Nice comment Rafael!

      Regarding your last paragraph scenario, I only want to remaind you how supportive and professional Ferrari was with Irvine in ’99. It’s okay to have hopes, but some things, simply can’t happen.

    • RaulZ

      I’m sure Alonso would let Massa pass in the situation you are presenting. And I’m sure Alonso would do it better than Massa did it on sunday. And Alonso wouldn’t have Massa’s expression of having been stolen, and I’m really sure that Alonso would have stop English journalist at Germany saying: I let Massa pass because I wanted to do it.

      Massa deserves to be fired by Ferrari, as he was not even brave enough to refuse to do the orders. He did it but hurting his own team.

      Kovalainen did it better in 2008 with Hamilton. Please, think about Kovalainen before talking about Ferrari, think about Webber’s front wing.

    • Rand

      I agree with your comment on race fixing. I think the Ferrari constructor points should be struck, since the team leaders fixed the race. If they want to cheat to gain advantage, then F1 should not look the other way when it is Ferrari. Drivers are just the employees. But Alonso did ridicule Massa on the radio. Baby!

  4. Rob

    Well Luca, I for one won’t be buying a Ferrari any time soon cause of this.

    Ahem. Lack of money notwithstanding! 😉

  5. Nice one Rafael, I like it! Make Ferrari run only one car… interesting…

  6. Alberto Dietz

    You are wrong LdM, and you know it, and regarding hypocrisy look at your own words on record after Brasil ’08 and Hungary ’09. Yesterday Felipe was robbed. Period. And regarding Ferrari fans, where were you on Feb 13th, 1949? I was at the Rosario GP and saw Farina give Ferrari their first win abroad.

  7. elephino

    It’s against the rules, Ferrari should stop trying to justify it. It doesn’t matter that it was ok 20 years ago or 40 years ago. If that was all the criteria needed, then let’s bring back turbos even though they’re against the rules because they’ve been used before.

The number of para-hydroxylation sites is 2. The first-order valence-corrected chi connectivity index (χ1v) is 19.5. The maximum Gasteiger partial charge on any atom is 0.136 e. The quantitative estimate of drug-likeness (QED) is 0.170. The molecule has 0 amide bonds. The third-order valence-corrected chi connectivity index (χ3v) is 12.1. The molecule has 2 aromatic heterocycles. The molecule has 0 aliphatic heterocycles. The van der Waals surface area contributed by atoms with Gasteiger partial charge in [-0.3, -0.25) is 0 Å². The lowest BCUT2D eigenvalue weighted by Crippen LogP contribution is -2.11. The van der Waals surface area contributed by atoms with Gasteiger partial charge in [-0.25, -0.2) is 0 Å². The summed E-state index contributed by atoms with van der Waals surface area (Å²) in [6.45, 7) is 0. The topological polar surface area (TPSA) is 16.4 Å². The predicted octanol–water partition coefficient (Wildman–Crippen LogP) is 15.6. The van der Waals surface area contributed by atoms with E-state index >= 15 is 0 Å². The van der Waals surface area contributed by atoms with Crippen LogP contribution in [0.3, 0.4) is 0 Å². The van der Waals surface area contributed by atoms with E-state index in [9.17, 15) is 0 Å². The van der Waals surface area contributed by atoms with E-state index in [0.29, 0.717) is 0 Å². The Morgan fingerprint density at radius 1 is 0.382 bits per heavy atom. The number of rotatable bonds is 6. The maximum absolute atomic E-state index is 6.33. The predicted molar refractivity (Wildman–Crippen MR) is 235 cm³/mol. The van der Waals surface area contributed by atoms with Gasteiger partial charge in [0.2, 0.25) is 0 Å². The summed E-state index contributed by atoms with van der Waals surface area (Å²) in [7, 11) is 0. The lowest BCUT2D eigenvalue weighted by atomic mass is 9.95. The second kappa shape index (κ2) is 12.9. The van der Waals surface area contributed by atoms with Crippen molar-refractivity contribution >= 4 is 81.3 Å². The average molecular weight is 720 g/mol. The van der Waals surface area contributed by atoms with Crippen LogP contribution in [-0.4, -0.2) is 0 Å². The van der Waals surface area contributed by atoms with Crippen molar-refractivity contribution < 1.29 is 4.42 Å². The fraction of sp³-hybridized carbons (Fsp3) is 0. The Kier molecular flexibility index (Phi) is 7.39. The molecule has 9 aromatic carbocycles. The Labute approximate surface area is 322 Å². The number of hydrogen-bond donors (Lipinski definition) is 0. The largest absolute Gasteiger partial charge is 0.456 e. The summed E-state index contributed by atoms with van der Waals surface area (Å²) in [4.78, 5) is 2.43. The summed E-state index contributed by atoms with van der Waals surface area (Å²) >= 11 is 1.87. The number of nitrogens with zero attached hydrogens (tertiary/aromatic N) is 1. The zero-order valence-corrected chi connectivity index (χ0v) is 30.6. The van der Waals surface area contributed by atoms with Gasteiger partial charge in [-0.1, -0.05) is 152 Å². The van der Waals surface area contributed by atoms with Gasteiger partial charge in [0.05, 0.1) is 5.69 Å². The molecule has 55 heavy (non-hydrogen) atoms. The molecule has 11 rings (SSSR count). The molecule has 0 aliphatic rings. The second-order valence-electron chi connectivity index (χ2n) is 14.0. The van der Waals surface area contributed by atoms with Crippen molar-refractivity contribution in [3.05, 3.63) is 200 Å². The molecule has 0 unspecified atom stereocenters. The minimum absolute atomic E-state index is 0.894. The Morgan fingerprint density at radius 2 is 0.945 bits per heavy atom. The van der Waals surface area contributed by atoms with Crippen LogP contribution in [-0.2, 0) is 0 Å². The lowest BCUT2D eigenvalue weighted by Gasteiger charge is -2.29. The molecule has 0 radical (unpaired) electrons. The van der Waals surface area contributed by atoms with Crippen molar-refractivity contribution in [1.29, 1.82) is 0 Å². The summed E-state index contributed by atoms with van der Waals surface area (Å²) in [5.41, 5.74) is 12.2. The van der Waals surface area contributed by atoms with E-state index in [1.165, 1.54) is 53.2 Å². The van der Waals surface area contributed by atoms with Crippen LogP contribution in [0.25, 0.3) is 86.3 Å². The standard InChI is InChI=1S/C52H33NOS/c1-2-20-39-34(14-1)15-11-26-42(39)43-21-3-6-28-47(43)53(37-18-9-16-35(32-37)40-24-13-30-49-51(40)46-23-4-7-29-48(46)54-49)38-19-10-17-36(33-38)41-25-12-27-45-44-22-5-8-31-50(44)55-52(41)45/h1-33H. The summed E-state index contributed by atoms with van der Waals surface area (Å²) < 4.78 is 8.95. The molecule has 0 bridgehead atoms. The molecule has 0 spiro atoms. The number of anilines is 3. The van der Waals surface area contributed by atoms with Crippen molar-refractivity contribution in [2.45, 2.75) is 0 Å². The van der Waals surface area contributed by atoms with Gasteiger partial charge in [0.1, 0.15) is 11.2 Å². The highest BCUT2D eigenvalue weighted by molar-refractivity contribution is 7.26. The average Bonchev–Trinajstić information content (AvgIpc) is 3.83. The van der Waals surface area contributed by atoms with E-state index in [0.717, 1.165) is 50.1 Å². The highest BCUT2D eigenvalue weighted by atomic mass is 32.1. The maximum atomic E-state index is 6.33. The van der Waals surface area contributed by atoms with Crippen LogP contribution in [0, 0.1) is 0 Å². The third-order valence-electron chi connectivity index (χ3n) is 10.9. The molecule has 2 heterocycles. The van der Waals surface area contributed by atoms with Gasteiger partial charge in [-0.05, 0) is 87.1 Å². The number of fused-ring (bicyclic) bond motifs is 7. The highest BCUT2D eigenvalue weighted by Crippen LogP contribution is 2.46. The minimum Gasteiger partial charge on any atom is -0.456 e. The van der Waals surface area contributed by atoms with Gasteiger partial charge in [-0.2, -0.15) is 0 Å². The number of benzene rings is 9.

8. Ed

    Apparently the Brazilian press is now hammering Massa, accusing him of being a coward – which makes the whole situation even more unfair.

    I think he will have a great deal of support in Hungary from the wider F1 community. Also, considering its the location of one of his career highpoints (2008) and the lowpoint (2009), hopefully he can find some inspiration and confidence and win the race.

  9. alwaysozmatt

    Can I just say, I don’t see the big deal. I’m not a Ferrari fan, and I’m def not a LdM fan, but the guy’s right.

    It’s a team sport and the guy who is doing better should be given the preference. If it pans out badly for them cause something like Michael’s broken leg in ’99 then that’s the price for putting your eggs in one basket.

    At least Ferrari are transparent in what they do vs the crap going on at Red Bull where Vettel is obviously favoured by the Austrian element.

    As a sports fan though, I do think that Ferrari screwed up. Having Felipe win on the anniversary of his freak accident last year would have done a huge amount for the brand as well vs damaging it which has been done now.

    I was disappointed by the British journalists attack of Alonso though. I’m not a fan, but to put it all on him in the post race press conference was a bit rough.

  10. [kame]

    As a Ferrari fan, I’m not happy with the way the situation was handled… They could have put up a nice fight and make the pass less obvious.

    As for the “team” interests; you just have to see who sponsors Ferrari and who the “team” supports.

    Wouldn’t be nice if the driver who brought all that money finished in the second position.

    • RaulZ

      Santander doesn’t have anything to do. Santander sponsored McLaren in 2007 and they couldn’t avoid that the team was with Alonso.

      • [kame]

        Perhaps you’re right (don’t want to start controversy here); however IMHO in the McLaren days, the bank wasn’t the main sponsor for the team.

        In this case (Ferrari) you can see that from all the possible angles a logo of the bank is visible, and in the interest of the team who needs to deliver results to the shareholders (and the bank being the most important one) a win of Fernando Alonso was very important.

        However, the point is that if you’re going to do it (as everybody else does) do it in an elegant way and not like in Austria 2002.

        I wasn’t right then, and it’s not right now.

      • RaulZ

        Kame, I agree it was very ugly and sad. That was a team mistake that Massa and fernando are paying in a very expensive way. Even Santander does.

        Santander doesn’t have much to sell in Spain, but now is spreading in Brasil so I can imagine that Emilio Botin is not happy at all. Apart of the fact that Alonso is spanish and Santander is happy to see him win, their interests are wider than this.

        at least in this case.